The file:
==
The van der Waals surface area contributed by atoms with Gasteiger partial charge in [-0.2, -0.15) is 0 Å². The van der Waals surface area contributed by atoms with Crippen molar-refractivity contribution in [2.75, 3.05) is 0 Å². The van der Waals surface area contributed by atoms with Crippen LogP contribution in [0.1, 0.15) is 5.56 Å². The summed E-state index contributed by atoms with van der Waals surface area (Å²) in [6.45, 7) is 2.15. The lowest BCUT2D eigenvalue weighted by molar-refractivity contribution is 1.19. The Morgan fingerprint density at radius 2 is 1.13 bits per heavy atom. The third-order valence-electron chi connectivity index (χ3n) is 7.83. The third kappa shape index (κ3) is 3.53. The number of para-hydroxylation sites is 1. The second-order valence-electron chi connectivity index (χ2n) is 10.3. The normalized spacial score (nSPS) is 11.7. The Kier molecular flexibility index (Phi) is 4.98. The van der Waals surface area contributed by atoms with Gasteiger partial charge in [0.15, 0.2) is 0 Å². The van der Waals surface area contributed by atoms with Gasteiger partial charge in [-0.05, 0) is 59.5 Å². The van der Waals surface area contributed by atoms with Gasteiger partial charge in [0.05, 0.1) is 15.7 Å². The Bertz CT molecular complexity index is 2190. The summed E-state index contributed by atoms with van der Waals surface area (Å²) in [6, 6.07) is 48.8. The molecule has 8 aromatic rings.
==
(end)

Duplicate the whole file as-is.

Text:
The van der Waals surface area contributed by atoms with Gasteiger partial charge in [-0.2, -0.15) is 0 Å². The van der Waals surface area contributed by atoms with Crippen molar-refractivity contribution in [2.75, 3.05) is 0 Å². The van der Waals surface area contributed by atoms with Crippen LogP contribution in [0.1, 0.15) is 5.56 Å². The summed E-state index contributed by atoms with van der Waals surface area (Å²) in [6.45, 7) is 2.15. The lowest BCUT2D eigenvalue weighted by molar-refractivity contribution is 1.19. The Morgan fingerprint density at radius 2 is 1.13 bits per heavy atom. The third-order valence-electron chi connectivity index (χ3n) is 7.83. The third kappa shape index (κ3) is 3.53. The number of para-hydroxylation sites is 1. The second-order valence-electron chi connectivity index (χ2n) is 10.3. The normalized spacial score (nSPS) is 11.7. The Kier molecular flexibility index (Phi) is 4.98. The van der Waals surface area contributed by atoms with Gasteiger partial charge in [0.15, 0.2) is 0 Å². The van der Waals surface area contributed by atoms with Gasteiger partial charge in [-0.05, 0) is 59.5 Å². The van der Waals surface area contributed by atoms with Gasteiger partial charge in [0.05, 0.1) is 15.7 Å². The Bertz CT molecular complexity index is 2190. The summed E-state index contributed by atoms with van der Waals surface area (Å²) in [6, 6.07) is 48.8. The molecule has 8 aromatic rings.